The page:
It was this documentary that taught me all about raw milk. But with all of the voices out there saying don’t do it, why would I choose to drink it?
- Raw milk still has all of the enzymes, minerals, and vitamins that pasteurizing destroys. Here is a quote from Sally Fallon’s book Nourishing Traditions. (She says it way better than me!)
“Raw milk contains lactic-acid-producing bacteria that protect against pathogens. Pasteurization destroys these helpful organisms, leaving the finished product devoid of any protective mechanism should undesirable bacteria inadvertently contaminate the supply. Raw milk in time turns pleasantly sour while pasteurized milk, lacking beneficial bacteria, will putrefy.
But that’s not all that pasteurization does to milk. Heat alters milk’s amino acids lysine and tyrosine, making the whole complex of proteins less available; it promotes rancidity of unsaturated fatty acids and destruction of vitamins. Vitamin C loss in pasteurization usually exceeds 50%; loss of other water-soluble vitamins can run as high as 80%; the Wulzen or anti-stiffness factor is totally destroyed. Pasteurization alters milk’s mineral components such as calcium, chlorine, magnesium, phosphorus, potassium, sodium and sulphur as well as many trace minerals, making them less available. There is some evidence that pasteurization alters lactose, making it more readily absorbable. This, and the fact that pasteurized milk puts an unnecessary strain on the pancreas to produce digestive enzymes, may explain why milk consumption in civilized societies has been linked with diabetes.
Last but not least, pasteurization destroys all the enzymes in milk— in fact, the test for successful pasteurization is absence of enzymes.”
2. It is a whole food. I’m not on board with the paleo movement (nor am I against it, just to be clear), and I don’t do fad diets like Whole 30 or whatever. That said, we include whole foods in our diet whenever possible. This means we eat brown rice instead of white, cook with the entire egg – not just the whites. I bake whole wheat bread, and unaltered (besides soaking) grains, legumes, nuts and seeds are a regular part of our diet. We also drink whole milk. The least amount of alteration the better.
3. It tastes fantastic. Seriously. Fresh milk with the cream line on top. There’s nothing like it. Especially when you get to have that first glass so there’s cream globs in it. UNREAL. It’s like heaven. I never was a milk drinker, even as a child. Dentists and doctors alike used to encourage me to drink more milk for all that calcium but I couldn’t really get past the taste. Fresh raw milk tastes almost silky, and there is a sweetness there that I can’t describe. Almost fruity in a sense. No sour after taste that leaves your mouth feeling gross, no sluggish feeling in your belly.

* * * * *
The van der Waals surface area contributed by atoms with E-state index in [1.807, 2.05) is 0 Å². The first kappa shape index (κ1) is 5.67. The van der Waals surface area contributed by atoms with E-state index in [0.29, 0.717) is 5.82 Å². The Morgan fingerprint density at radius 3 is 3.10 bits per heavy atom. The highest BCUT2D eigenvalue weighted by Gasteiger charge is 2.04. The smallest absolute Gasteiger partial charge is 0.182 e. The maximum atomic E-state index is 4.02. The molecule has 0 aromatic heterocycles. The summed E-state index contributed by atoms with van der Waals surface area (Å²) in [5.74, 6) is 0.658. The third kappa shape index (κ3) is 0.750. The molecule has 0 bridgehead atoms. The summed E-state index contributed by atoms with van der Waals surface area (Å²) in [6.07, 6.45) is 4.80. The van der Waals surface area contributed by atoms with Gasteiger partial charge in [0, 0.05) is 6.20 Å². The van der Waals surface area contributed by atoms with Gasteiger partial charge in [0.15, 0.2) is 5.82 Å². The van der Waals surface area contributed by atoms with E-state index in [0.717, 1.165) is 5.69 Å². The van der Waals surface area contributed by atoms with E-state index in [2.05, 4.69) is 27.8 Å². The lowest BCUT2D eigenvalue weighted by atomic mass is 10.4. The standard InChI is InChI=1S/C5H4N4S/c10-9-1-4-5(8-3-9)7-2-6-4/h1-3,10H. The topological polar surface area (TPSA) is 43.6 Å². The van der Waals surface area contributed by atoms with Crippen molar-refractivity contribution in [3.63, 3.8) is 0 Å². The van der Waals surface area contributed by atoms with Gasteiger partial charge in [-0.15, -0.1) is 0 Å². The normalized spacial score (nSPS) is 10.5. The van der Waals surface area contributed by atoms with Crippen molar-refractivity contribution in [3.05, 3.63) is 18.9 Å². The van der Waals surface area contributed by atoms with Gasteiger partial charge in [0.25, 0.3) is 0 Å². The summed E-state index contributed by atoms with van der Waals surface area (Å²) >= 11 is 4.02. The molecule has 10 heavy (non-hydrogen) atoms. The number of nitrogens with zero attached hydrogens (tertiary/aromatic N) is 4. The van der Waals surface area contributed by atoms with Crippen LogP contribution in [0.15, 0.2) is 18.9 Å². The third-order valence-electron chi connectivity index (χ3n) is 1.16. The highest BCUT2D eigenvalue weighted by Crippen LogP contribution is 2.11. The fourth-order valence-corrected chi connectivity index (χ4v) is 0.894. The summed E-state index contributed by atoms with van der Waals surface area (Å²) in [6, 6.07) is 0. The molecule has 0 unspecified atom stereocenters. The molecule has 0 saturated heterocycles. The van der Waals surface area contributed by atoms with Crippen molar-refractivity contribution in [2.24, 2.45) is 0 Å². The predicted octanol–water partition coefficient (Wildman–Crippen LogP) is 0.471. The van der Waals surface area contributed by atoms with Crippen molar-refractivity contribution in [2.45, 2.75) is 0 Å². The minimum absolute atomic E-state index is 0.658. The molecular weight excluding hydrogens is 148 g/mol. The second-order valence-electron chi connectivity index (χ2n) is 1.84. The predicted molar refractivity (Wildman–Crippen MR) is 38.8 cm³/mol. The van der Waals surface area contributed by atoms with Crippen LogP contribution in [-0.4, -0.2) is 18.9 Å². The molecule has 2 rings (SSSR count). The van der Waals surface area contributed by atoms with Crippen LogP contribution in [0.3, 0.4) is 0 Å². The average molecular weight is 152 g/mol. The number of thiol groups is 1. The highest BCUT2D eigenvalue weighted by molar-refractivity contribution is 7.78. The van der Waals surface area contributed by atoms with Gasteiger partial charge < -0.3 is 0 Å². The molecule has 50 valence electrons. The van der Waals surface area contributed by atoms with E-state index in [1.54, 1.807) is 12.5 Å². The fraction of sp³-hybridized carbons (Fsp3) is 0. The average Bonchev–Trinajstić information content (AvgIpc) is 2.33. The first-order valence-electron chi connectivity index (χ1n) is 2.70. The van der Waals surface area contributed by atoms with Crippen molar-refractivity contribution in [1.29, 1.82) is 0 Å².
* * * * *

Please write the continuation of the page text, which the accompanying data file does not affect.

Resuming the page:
4. It doesn’t go rancid. This is probably my most favourite thing. We all know what sour milk smells like. It’s nasty, and there is nothing more that can be done with it. Pasteurized milk has to be refrigerated at all times. But not so with raw milk. You can leave raw milk out on the counter and it will clabber (separate into curds and whey). It ferments wonderfully giving you all sorts of options – yogurt, kefir, cultured buttermilk, and it can be used to make every kind of cheese (although some types of cheeses are better with cow milk). Ultra pasteurized is no good for cheese making. The only thing I have ever noticed with our milk is after about a week it will start to taste a little goaty. This is usually my signal to use up the milk.
Is there risk?
Yes. As with anything. When was the last time you heard of a recall on frozen fruit? Or spinach? Or hamburger? Food recalls happen all the time from sources that are supposed to be safe. Raw milk is no different. It must come from healthy animals that are grass fed. Milking conditions have to be clean. This means cleaning the udder, and cleaning all equipment thoroughly with the hottest water possible (I run all my stuff through the dishwasher after each use – so multiple buckets and filters are recommended).
From 1993 – 2012 127 outbreaks from contaminated raw milk was reported to the CDC in the USA. This resulted in 1909 illnesses and 144 hospitalizations.
In 1997 there was 2 outbreaks from raw milk. In the same year there was 21 outbreaks from prepackaged salad.
In 2011, 33 people died from eating contaminated cantaloupe.
In the end….
In the end, it’s your own personal choice. Never would I force raw milk on someone if they were uncomfortable about it. When someone comes over and wants to try our milk I always remind them that it is raw. We practice safe milk handling procedures, and drink it ourselves without incident. I’m not sure if I would trust someone else to produce raw milk for me, unless I really knew them and their practices, but I also don’t buy into the amount of information out there about why raw milk is to be treated like the devil.
If you are interested in raw milk and cannot keep a dairy animal of your own, choose your source wisely. I wouldn’t recommend drinking raw milk from a cow in a commercial operation. Grass fed with organic practices is best, as well as a clean environment and a healthy animal.
No matter what your choice, it is always based on health. Cheers to that.
Know well the state of your flocks, and put your heart into caring for your herds. Proverbs 27:23